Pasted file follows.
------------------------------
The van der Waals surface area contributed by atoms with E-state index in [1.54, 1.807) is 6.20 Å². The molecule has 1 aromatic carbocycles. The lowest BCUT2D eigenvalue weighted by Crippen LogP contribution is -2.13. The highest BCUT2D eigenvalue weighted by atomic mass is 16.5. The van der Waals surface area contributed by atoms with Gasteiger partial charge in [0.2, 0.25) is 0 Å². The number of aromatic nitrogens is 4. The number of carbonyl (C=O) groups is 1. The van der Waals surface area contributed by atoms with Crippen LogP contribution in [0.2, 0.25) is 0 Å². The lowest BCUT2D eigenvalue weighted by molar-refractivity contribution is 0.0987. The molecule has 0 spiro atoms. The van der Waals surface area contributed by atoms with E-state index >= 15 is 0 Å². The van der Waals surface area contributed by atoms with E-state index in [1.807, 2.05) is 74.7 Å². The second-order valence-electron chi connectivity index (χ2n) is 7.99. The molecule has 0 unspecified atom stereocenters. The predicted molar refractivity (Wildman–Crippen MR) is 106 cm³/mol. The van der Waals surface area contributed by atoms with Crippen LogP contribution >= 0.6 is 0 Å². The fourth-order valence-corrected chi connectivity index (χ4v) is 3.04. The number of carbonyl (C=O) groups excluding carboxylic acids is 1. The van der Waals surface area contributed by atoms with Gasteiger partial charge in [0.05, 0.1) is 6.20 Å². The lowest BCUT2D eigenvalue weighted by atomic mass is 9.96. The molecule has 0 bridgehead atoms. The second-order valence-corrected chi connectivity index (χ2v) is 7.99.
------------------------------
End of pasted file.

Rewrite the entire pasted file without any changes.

The van der Waals surface area contributed by atoms with E-state index in [1.54, 1.807) is 6.20 Å². The molecule has 1 aromatic carbocycles. The lowest BCUT2D eigenvalue weighted by Crippen LogP contribution is -2.13. The highest BCUT2D eigenvalue weighted by atomic mass is 16.5. The van der Waals surface area contributed by atoms with Gasteiger partial charge in [0.2, 0.25) is 0 Å². The number of aromatic nitrogens is 4. The number of carbonyl (C=O) groups is 1. The van der Waals surface area contributed by atoms with Crippen LogP contribution in [0.2, 0.25) is 0 Å². The lowest BCUT2D eigenvalue weighted by molar-refractivity contribution is 0.0987. The molecule has 0 spiro atoms. The van der Waals surface area contributed by atoms with E-state index >= 15 is 0 Å². The van der Waals surface area contributed by atoms with E-state index in [1.807, 2.05) is 74.7 Å². The second-order valence-electron chi connectivity index (χ2n) is 7.99. The molecule has 0 unspecified atom stereocenters. The predicted molar refractivity (Wildman–Crippen MR) is 106 cm³/mol. The van der Waals surface area contributed by atoms with Crippen LogP contribution >= 0.6 is 0 Å². The fourth-order valence-corrected chi connectivity index (χ4v) is 3.04. The number of carbonyl (C=O) groups excluding carboxylic acids is 1. The van der Waals surface area contributed by atoms with Gasteiger partial charge in [0.05, 0.1) is 6.20 Å². The lowest BCUT2D eigenvalue weighted by atomic mass is 9.96. The molecule has 0 bridgehead atoms. The second-order valence-corrected chi connectivity index (χ2v) is 7.99.